Three clicks on your mobile device or laptop will deliver (most often for free) whatever you want the same day, or in a day or two, wherever you want it sent or to be picked up in a place near you. And the order can be placed wherever you are – in your bedroom, bath or living room, on the beach or on a boat. There is no store or place that you must travel to. All stores and marketplaces, worldwide, are packed into the devices just in front of you.
Blah, blah, blah … nothing new here. But here’s some interesting context: What if you want to go to a physical place to browse around, hunt for something new, touch and feel stuff, smell food cooking, hear some music, watch streaming videos or to enjoy an experience of any kind that can’t be had on your device?
While these real-world experiences cannot be appreciated online, young consumers (the only ones who really matter, as their elders fade away) now demand both the sensate experiences offline, as well as a similar level of convenience that they get online. So, if the online journey is satisfied with the convenience of a few clicks, how will the brick-and-mortar guys satisfy the convenience demand, to say nothing of delivering an exciting outing for young people?
Welcome to the Neighborhood
Hey! An easy answer. Bring it to the “hood.” Yes, build out small neighborhood stores and/or pop-ups, and/or shared available local spaces. And this is exactly what some of the giant players are doing, with others still in test mode. By the way, this strategy is not just about shrinking the size of existing stores.
It’s about finding neighborhoods heavily populated with the brand’s core and/or targeted consumers. This is how Target’s small store expansion onto college campuses and into urban neighborhoods fulfills the convenience demands of the next gens. Furthermore, through AI and data mining, a neighborhood retailer can maximize productivity by assorting the smaller space precisely with locally preferred goods. Target has about 100 of these stores which are about a third of the size of their large formats. And they are planning on opening about 30 per year over the next few years.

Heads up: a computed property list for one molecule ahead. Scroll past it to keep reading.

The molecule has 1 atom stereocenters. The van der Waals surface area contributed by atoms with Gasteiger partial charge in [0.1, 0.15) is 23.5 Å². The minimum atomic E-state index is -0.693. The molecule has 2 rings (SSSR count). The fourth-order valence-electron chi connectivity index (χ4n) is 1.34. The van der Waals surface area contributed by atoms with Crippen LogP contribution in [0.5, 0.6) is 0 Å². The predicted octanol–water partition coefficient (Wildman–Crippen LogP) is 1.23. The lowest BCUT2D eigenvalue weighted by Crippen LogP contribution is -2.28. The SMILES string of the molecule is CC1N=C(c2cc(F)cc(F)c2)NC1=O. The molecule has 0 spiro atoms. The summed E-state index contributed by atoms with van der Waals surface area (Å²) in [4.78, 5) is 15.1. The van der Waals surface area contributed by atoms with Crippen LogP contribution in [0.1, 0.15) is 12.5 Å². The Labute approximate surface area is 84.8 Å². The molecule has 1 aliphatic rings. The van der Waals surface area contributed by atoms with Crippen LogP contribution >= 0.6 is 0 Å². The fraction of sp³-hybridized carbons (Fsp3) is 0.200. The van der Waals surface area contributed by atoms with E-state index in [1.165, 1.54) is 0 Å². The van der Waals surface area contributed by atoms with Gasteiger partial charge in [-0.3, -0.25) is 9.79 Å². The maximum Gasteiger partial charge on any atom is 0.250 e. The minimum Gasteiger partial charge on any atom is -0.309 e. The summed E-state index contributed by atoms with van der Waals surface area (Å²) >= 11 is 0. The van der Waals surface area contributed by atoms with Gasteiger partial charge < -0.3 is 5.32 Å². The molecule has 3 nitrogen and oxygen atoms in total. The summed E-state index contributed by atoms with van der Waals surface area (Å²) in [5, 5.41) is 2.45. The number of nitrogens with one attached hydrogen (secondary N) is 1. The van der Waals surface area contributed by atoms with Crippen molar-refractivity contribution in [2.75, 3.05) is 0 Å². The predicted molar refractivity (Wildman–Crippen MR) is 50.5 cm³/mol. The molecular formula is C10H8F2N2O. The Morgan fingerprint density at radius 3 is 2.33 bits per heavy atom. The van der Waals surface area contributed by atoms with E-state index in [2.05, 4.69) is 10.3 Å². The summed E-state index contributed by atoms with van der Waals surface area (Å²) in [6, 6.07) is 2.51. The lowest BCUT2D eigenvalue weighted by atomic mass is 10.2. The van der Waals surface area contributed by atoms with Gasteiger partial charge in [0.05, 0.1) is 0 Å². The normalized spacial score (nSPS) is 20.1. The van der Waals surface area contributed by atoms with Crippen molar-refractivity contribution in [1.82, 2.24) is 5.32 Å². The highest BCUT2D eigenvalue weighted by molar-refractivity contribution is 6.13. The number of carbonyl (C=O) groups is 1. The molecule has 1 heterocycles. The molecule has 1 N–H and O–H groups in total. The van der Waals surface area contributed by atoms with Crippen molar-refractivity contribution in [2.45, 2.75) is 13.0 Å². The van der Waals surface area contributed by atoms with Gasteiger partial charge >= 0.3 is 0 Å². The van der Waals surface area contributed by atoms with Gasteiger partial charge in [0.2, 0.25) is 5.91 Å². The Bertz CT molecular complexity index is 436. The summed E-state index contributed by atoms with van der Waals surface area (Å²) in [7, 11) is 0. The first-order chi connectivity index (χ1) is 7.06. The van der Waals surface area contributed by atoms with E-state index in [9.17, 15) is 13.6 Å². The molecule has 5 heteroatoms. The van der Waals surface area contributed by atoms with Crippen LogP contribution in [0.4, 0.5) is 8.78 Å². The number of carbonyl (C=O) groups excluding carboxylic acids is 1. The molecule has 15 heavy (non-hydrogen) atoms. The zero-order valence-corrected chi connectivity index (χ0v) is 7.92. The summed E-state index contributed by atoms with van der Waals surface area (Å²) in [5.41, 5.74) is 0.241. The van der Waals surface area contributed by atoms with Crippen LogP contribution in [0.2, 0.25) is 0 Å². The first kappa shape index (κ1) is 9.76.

Macy’s and Kohl’s are testing smaller neighborhood formats in which they would localize their assortments but would also fill freed-up space with other products and/or services. Macy’s is imagining expanding its Starbuck’s locations, adding other food and beverage services. It is also expanding its highly successful Back Stage off-price model, creating mini-fulfilment centers and even partnering with other retailers and brands, similar to its current The Market@Macy’s, as well as continuing to evolve its recently launched STORY concept, which is just the beginning of creating additional STORY-like concepts.
Kohl’s is also reformatting their model into smaller neighborhood stores; think eventually branded specialty stores. It should be noted that Kohl’s original strategy in the early 1990s was placing their stores in “working-mom” neighborhoods, targeted to women who did not have the time to go to and shop through the malls 20 miles away. They are also shrinking unnecessary space for current assortments and have partnered with Amazon, Weight Watchers, Planet Fitness and are testing with Aldi grocers. They too will be localizing assortments and quick in-and-out concepts, such as self-checkout kiosks.
Nordstrom is expanding its unique neighborhood concept called Nordstrom Local. It’s a visionary move, responding to a demanding youth culture. Boldly innovative and counter-intuitive, there is no merchandise in-store. It is a small (3000 square-feet), fun, personalized experience. It’s a quick-and-easy neighborhood destination where you can enjoy a full beverage menu including California-sourced beer and wine, cold-pressed juices from Pressed Juicery and crafted espresso drinks from Nordstrom’s Ebar.
Oh, yes, you can also get a manicure.